I’m writing this in honor of Martin Luther King, Jr. and all others who stand up for what they believe.
My father’s parents weren’t particularly “green”. Although they were fairly frugal, as so many of their generation were, they loved to keep their thermostat set at about 72° F (22.2° C) all year long. The A/C was on constantly in the summer, and the heater blasted away day and night in the winter. They wore polyester clothes, drank a Coke every day at lunch, drove huge gas guzzling cars (again with the A/C blasting), and generally didn’t think much more about the environment than that there should be one. So how did they teach me anything about sustainable design?
The short answer is, nothing – and everything. The long answer is this…
In 1963, at the height of the civil rights era, my grandparents stood their ground and did the right thing. They aren’t famous, and you’re not likely to read about them in a textbook. They quietly went about their lives afterwards, and didn’t discuss it much unless asked, but what they did was inspiring.
My grandfather was the minister to a large, affluent church in Jackson, Mississippi at the time. He had been there for some time, and was well liked, but racial tensions in the South were high, and he had been told not to discuss or preach about civil rights. Although he was very active with an interracial ministers group, and worked with a nearby “negro” college, he kept his sermons about civil rights subtle. My grandmother also felt strongly about civil rights, and joined an interracial prayer group, which was an illegal and dangerous thing to do at the time. They were in correspondence with Martin Luther King, Jr. and his wife, amongst other civil rights activists. Still, their actions ran mostly under the radar, and life remained fairly comfortable for them.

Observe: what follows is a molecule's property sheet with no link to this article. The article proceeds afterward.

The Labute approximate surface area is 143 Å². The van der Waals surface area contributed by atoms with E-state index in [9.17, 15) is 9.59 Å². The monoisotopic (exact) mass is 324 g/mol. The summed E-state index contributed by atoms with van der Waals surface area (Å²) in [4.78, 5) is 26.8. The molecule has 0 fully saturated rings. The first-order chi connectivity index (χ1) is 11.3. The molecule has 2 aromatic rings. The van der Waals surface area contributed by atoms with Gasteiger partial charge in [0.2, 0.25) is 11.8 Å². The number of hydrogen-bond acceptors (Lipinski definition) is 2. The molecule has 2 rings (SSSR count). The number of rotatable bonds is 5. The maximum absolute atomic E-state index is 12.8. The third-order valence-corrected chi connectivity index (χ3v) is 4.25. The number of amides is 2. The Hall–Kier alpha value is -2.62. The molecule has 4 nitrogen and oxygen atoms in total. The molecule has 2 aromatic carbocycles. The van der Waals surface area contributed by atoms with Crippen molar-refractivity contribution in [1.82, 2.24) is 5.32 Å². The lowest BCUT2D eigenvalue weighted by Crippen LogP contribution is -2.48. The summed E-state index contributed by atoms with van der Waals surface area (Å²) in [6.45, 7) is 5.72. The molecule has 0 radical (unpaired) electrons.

That all changed the Sunday two young, African American women came to worship at the church. Theirs was a coordinated effort, happening at several churches. A gentle, but pointed, attempt to integrate the communities. As my grandfather preached his sermon, unbeknownst to him, the women were turned away and told they could not worship there. When my grandfather found out later, he was incensed, as was my grandmother. The next Sunday, my grandfather gave a fiery sermon, letting his congregation know that the church was God’s house, and no one should be turned away, especially for the color of their skin. Although many in the congregation agreed with him, a powerful and vocal group did not. My grandfather was given the opportunity to, essentially, renounce his position on civil rights and agree not to bring it up again. He refused, and shortly thereafter, he acquired the distinction of being the only minister in Jackson, MI to be fired for standing up for civil rights. He and my grandmother were left without income, home (it belonged to the church), or much in the way of prospects. For awhile, things were quite difficult for them.
What my grandparents didn’t know at that bleak time was the enormous gift they had just given to a granddaughter who was still years from making her appearance on this earth. Everything I needed to know about “doing the right thing” I learned from what they did. Their actions taught me about strength of character, and how important it is to do things that, at the time, aren’t convenient, easy, or popular, but still, at their core, very necessary.
I have faced my share of quizzical faces, shaken heads, and downright naysayers in my 8 years of working in sustainable design, but nothing I will do will ever approach the bravery my grandparents showed. Yet their actions made it possible for me to take that leap of faith, skip the high paying “decorator’ career track, and do what I truly believed in.
I miss you Poppy and Grandmommy. Thank you so much. I hope you would be proud of me.
P.S. Please read this post from Treehugger to see another take on the connections between sustainability and the civil rights movement. Bonus video of MLK’s full “I Have a Dream” speech.